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Pale Rider: The Spanish Flu of 1918 and How it Changed the World Hardcover – 1 Jun 2017
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"With superb investigative skill and a delightfully light-hearted writing style, Spinney extends her analysis far beyond the relatively short duration of the plague... I’ve seldom had so much fun reading about people dying." (The Times)
"Weaves together global history and medical science to great effect ... Riveting." (Sunday Times)
"Both a saga of tragedies and a detective story... Pale Rider is not just an excavation but a reimagining of the past." (Guardian)
"Vividly recreated, grimly fascinating… Coolly, crisply and with a consistently sharp eye for the telling anecdote, Spinney ... demonstrates how the Spanish flu cast a long shadow over the 20th century." (Daily Mail)
"Impressive... packed with fascinating, quirky detail... As the centenary of this monumental event approaches, other volumes on the pandemic will undoubtedly appear. Pale Rider sets the bar very high." (Nature)
"Influenza, like all viruses, is a parasite. Laura Spinney traces its long shadow over human history… In Europe and North America the first world war killed more than Spanish flu; everywhere else the reverse is true. Yet most narratives focus on the West… Ms Spinney’s book goes some way to redress the balance." (The Economist)
"Laura Spinney provides a vivid account of the medical mysteries surrounding this exceptionally lethal disease and its long-term consequences. The main fascination of her wonderfully absorbing book lies in its international comparisons, reinforced by harrowing narratives of personal experiences… Pale Rider offers an important if unsettling reminder that stories about epidemics cannot be safely relegated to the past." (Patricia Fara BBC History Magazine)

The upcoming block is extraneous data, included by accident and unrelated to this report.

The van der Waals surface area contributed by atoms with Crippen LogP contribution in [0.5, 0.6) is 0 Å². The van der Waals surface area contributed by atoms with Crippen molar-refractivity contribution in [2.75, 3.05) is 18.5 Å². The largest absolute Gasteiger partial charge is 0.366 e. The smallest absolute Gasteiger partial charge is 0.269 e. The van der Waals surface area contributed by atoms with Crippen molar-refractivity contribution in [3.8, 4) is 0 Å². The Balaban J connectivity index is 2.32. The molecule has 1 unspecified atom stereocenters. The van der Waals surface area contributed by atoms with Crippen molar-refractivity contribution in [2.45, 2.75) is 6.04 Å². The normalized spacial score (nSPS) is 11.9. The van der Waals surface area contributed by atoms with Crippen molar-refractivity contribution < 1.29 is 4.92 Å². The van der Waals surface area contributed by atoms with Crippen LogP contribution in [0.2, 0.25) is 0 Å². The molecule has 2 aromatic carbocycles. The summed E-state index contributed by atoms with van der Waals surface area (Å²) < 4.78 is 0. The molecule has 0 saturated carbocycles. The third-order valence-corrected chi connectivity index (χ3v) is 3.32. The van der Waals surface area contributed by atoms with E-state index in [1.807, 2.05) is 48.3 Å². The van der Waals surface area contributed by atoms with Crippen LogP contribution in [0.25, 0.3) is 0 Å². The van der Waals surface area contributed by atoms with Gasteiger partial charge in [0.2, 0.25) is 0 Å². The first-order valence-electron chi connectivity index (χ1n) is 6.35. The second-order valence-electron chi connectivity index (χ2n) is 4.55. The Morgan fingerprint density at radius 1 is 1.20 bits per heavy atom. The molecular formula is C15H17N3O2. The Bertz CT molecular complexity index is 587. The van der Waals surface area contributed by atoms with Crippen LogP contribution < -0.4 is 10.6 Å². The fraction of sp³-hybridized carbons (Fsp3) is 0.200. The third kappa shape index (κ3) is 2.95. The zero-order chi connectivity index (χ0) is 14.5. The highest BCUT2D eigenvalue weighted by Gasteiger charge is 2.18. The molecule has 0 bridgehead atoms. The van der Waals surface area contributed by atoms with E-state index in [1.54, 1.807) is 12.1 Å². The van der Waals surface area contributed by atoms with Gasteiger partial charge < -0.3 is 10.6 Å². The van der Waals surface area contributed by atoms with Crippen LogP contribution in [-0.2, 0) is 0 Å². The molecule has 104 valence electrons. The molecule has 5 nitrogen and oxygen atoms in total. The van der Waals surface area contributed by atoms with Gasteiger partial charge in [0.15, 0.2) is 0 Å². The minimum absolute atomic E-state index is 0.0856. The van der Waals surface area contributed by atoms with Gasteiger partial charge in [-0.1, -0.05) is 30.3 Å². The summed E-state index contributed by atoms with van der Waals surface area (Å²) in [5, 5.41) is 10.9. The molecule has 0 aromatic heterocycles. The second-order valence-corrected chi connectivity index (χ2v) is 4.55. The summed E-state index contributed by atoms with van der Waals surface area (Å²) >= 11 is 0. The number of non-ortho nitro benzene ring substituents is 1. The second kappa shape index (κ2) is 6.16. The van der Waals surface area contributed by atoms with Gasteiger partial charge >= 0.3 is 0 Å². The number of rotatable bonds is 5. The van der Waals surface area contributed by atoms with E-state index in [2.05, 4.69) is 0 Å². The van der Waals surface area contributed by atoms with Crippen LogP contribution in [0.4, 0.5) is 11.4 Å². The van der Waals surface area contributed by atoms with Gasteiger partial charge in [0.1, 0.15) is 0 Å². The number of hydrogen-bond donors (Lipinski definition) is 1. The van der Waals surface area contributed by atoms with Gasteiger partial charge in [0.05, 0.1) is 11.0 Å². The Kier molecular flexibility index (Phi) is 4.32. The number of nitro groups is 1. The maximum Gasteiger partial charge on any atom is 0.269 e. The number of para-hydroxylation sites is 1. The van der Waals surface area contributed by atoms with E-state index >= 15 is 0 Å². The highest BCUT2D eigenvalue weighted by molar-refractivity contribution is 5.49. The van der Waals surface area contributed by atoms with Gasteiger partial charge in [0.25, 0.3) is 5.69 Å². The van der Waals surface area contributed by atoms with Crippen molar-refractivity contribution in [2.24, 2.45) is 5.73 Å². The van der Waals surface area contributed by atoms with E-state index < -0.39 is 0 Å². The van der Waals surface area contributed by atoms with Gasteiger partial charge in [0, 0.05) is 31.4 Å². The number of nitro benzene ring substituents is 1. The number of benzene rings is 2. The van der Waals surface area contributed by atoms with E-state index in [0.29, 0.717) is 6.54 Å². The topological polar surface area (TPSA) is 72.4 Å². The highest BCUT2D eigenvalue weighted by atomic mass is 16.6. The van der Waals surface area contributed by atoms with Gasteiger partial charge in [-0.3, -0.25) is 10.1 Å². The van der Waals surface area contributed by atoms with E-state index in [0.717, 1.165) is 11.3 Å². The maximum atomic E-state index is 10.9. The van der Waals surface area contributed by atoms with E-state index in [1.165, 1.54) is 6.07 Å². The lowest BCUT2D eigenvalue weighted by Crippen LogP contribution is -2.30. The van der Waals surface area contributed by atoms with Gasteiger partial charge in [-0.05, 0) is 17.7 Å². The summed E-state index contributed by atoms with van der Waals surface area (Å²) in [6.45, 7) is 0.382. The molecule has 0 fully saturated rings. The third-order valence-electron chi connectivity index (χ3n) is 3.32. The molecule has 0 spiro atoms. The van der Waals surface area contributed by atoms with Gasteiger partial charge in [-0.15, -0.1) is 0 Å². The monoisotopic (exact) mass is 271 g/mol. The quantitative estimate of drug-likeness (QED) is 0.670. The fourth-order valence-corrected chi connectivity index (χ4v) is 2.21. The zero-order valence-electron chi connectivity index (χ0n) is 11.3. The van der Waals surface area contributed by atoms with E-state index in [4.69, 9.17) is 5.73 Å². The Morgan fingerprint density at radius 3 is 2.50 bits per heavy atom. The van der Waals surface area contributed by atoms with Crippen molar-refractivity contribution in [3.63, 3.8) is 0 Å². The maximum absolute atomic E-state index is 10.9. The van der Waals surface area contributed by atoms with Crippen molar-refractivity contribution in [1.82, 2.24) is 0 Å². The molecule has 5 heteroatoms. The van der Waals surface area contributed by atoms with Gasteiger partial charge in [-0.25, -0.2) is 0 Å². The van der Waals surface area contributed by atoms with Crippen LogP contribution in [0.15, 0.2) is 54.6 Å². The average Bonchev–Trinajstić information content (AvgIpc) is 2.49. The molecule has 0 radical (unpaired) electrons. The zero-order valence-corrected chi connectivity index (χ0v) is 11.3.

"Engaging, delivering the necessary science in the tone of a trendy lecturer who is chatty and informal but always authoritative… The post-war world created treaties, organisations and protest groups to prevent global conflict recurring, yet the century’s biggest killer may have been something else entirely. This fascinating, frightening book will begin to redress that dangerous historical imbalance." (Julie McDowall Herald)
"Spinney, an admired science journalist, conjures the drama of the Spanish flu… Pale Rider is not just an excavation but a reimagining of the past… The renowned virologist John Oxford concurs: “H1N1 has a proven capacity to kill,” he says, “and we don’t need to be sitting here taking it like they did in 1918.” Spinney has ably lent her pen to the cause." (Colin Grant Guardian)
About the Author
Laura Spinney is a science journalist and a literary novelist. She is the author of two novels and her writing on science has appeared in National Geographic, Nature, The Economist and The Telegraph, among others. Born in the UK, she has also lived in France and Switzerland.
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In just a few weeks in October 1918 under a quarter of a million Britons dropped dead of horrible new disease; the afflicted slowly turned black as they drowned in their own blood and bodily fluids. The medical establishment was paralyzed with no idea of either the cause or how to treat the new contagion. As the dead piled up and WW1 reached its climax Lloyd George, the prime minister, was laid low by the disease. Yet thanks to wartime censorship the Spanish flu of 1918 has very little place in public memory; what has been described as the greatest disaster in human history has largely been forgotten. Laura Spinney thankfully has provided a reminder.